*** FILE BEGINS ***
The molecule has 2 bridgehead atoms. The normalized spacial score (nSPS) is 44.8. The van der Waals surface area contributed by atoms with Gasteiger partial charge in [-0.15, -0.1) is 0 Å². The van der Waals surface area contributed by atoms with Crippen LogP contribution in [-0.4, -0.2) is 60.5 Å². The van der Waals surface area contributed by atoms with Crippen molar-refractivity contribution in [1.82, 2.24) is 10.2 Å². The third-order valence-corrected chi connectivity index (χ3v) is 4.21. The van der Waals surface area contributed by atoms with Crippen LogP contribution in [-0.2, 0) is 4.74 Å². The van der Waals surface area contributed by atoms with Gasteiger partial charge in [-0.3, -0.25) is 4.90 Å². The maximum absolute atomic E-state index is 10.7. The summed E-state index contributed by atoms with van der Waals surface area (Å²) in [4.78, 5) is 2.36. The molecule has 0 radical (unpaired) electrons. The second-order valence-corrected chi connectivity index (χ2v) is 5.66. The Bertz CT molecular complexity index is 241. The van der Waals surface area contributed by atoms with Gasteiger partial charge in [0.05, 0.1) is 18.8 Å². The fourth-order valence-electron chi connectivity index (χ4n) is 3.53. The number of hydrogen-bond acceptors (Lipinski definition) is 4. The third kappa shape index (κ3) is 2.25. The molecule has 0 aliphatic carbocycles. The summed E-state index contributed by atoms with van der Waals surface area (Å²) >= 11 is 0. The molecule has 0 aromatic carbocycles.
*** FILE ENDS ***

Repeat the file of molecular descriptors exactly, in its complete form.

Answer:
The molecule has 2 bridgehead atoms. The normalized spacial score (nSPS) is 44.8. The van der Waals surface area contributed by atoms with Gasteiger partial charge in [-0.15, -0.1) is 0 Å². The van der Waals surface area contributed by atoms with Crippen LogP contribution in [-0.4, -0.2) is 60.5 Å². The van der Waals surface area contributed by atoms with Crippen molar-refractivity contribution in [1.82, 2.24) is 10.2 Å². The third-order valence-corrected chi connectivity index (χ3v) is 4.21. The van der Waals surface area contributed by atoms with Crippen LogP contribution in [-0.2, 0) is 4.74 Å². The van der Waals surface area contributed by atoms with Gasteiger partial charge in [-0.3, -0.25) is 4.90 Å². The maximum absolute atomic E-state index is 10.7. The summed E-state index contributed by atoms with van der Waals surface area (Å²) in [4.78, 5) is 2.36. The molecule has 0 radical (unpaired) electrons. The second-order valence-corrected chi connectivity index (χ2v) is 5.66. The Bertz CT molecular complexity index is 241. The van der Waals surface area contributed by atoms with Gasteiger partial charge in [0.05, 0.1) is 18.8 Å². The fourth-order valence-electron chi connectivity index (χ4n) is 3.53. The number of hydrogen-bond acceptors (Lipinski definition) is 4. The third kappa shape index (κ3) is 2.25. The molecule has 0 aliphatic carbocycles. The summed E-state index contributed by atoms with van der Waals surface area (Å²) >= 11 is 0. The molecule has 0 aromatic carbocycles.